There’s something about any time someone mentions to me the concept of pride in one’s own work that immediately makes me think of that person as an old person. Our generation are the young, entitled, cut and run mercenaries destined to make it to the top of whatever cool job we want, preferably one that involves lots of free parties and a six figure paycheque. The idea of a workaday job that just pays the bills is seen as a failure by many people in their 20’s rather than being a temporary measure to keep things status quo before you move on.
Mighty Max must have been such a job. Released by Manchester development house Ocean (since renamed to Infogrames UK), it’s a quickly released franchise game based on a television series based on a toy line. I can’t vouch for it’s accuracy with relation to the series or the toys, but a quick search of wikipedia reveals that there was not much in the way of jewels, rings, penguins, or jumping. The game has all of these. In spades. Some platforms can be jumped through. Some can’t. The object is to bring a big metal thing to a portal, and then keep doing it until you win. There are points but they have no apparent effect. Did I mention penguins? In the middle of what appears to be a volcano, there are penguins. Everywhere. Much of this game centers around knocking them around and in some cases killing them.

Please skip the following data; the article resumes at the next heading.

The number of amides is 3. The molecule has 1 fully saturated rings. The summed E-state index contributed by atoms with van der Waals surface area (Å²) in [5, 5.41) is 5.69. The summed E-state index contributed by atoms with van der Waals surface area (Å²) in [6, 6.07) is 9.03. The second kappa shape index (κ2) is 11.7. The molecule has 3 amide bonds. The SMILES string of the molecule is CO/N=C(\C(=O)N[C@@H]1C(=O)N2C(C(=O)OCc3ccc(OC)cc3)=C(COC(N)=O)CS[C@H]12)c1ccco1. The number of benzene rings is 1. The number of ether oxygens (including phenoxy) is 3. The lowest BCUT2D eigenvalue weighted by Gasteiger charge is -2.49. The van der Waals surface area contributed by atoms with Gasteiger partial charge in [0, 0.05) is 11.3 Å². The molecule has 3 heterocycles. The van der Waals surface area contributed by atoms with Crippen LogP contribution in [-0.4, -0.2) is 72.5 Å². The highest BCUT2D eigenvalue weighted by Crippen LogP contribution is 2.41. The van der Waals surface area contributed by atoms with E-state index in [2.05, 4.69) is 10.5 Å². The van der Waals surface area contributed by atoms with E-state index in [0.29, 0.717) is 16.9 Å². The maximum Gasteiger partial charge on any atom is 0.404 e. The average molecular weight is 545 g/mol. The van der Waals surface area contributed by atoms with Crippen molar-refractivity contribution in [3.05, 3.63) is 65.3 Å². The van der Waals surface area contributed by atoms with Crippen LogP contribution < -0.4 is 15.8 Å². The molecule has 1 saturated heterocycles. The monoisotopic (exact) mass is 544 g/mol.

Given that 20 minutes of playing Mighty Max drove me out of my mind, I can’t even imagine what the job would be like for the person making it. Maybe they were good-hearted but inept designers and programmers that had a dream that went thoroughly wrong. Somehow I think that they were counting the seconds to every smoke break and pub outing their lonely work would buy.